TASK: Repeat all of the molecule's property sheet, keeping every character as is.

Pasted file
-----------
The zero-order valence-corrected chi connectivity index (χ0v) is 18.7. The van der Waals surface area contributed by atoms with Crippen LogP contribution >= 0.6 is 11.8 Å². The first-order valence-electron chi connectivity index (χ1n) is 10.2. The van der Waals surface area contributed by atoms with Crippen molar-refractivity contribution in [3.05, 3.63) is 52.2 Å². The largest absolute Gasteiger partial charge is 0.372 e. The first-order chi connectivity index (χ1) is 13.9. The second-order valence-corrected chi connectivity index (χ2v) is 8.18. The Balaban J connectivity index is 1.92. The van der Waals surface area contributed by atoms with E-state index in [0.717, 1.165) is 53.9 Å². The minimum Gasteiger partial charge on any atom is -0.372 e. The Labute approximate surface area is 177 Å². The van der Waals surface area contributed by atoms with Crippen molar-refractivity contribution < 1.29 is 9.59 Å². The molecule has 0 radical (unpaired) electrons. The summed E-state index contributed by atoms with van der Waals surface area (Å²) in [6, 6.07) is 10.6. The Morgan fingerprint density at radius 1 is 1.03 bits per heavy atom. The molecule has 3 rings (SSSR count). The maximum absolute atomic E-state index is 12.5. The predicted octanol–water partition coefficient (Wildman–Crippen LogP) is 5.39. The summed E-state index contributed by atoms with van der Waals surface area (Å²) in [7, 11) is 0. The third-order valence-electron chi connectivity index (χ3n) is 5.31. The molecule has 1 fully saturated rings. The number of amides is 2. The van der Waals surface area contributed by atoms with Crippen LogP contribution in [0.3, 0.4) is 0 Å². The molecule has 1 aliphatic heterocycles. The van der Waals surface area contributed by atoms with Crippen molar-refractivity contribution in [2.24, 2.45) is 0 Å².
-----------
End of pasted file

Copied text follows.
The zero-order valence-corrected chi connectivity index (χ0v) is 18.7. The van der Waals surface area contributed by atoms with Crippen LogP contribution >= 0.6 is 11.8 Å². The first-order valence-electron chi connectivity index (χ1n) is 10.2. The van der Waals surface area contributed by atoms with Crippen molar-refractivity contribution in [3.05, 3.63) is 52.2 Å². The largest absolute Gasteiger partial charge is 0.372 e. The first-order chi connectivity index (χ1) is 13.9. The second-order valence-corrected chi connectivity index (χ2v) is 8.18. The Balaban J connectivity index is 1.92. The van der Waals surface area contributed by atoms with E-state index in [0.717, 1.165) is 53.9 Å². The minimum Gasteiger partial charge on any atom is -0.372 e. The Labute approximate surface area is 177 Å². The van der Waals surface area contributed by atoms with Crippen molar-refractivity contribution < 1.29 is 9.59 Å². The molecule has 0 radical (unpaired) electrons. The summed E-state index contributed by atoms with van der Waals surface area (Å²) in [6, 6.07) is 10.6. The Morgan fingerprint density at radius 1 is 1.03 bits per heavy atom. The molecule has 3 rings (SSSR count). The maximum absolute atomic E-state index is 12.5. The predicted octanol–water partition coefficient (Wildman–Crippen LogP) is 5.39. The summed E-state index contributed by atoms with van der Waals surface area (Å²) in [7, 11) is 0. The third-order valence-electron chi connectivity index (χ3n) is 5.31. The molecule has 1 fully saturated rings. The number of amides is 2. The van der Waals surface area contributed by atoms with Crippen LogP contribution in [0.3, 0.4) is 0 Å². The molecule has 1 aliphatic heterocycles. The van der Waals surface area contributed by atoms with Crippen molar-refractivity contribution in [2.24, 2.45) is 0 Å².